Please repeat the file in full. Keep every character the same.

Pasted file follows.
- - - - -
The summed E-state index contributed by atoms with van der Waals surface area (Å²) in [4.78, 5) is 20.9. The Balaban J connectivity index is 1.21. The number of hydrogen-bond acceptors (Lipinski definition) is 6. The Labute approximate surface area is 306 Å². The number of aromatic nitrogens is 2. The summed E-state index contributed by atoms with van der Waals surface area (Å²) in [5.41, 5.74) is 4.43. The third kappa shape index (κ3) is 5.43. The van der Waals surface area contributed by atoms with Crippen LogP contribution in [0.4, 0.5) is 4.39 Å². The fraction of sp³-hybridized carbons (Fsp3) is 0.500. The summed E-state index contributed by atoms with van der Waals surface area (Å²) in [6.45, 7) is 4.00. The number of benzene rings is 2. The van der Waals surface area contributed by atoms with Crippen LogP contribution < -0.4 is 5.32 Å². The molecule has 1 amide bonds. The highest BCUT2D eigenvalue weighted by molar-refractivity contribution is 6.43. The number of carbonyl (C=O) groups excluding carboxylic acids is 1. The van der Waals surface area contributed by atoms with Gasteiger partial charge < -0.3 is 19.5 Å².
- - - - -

The summed E-state index contributed by atoms with van der Waals surface area (Å²) in [4.78, 5) is 20.9. The Balaban J connectivity index is 1.21. The number of hydrogen-bond acceptors (Lipinski definition) is 6. The Labute approximate surface area is 306 Å². The number of aromatic nitrogens is 2. The summed E-state index contributed by atoms with van der Waals surface area (Å²) in [5.41, 5.74) is 4.43. The third kappa shape index (κ3) is 5.43. The van der Waals surface area contributed by atoms with Crippen LogP contribution in [0.4, 0.5) is 4.39 Å². The fraction of sp³-hybridized carbons (Fsp3) is 0.500. The summed E-state index contributed by atoms with van der Waals surface area (Å²) in [6.45, 7) is 4.00. The number of benzene rings is 2. The van der Waals surface area contributed by atoms with Crippen LogP contribution < -0.4 is 5.32 Å². The molecule has 1 amide bonds. The highest BCUT2D eigenvalue weighted by molar-refractivity contribution is 6.43. The number of carbonyl (C=O) groups excluding carboxylic acids is 1. The van der Waals surface area contributed by atoms with Gasteiger partial charge < -0.3 is 19.5 Å².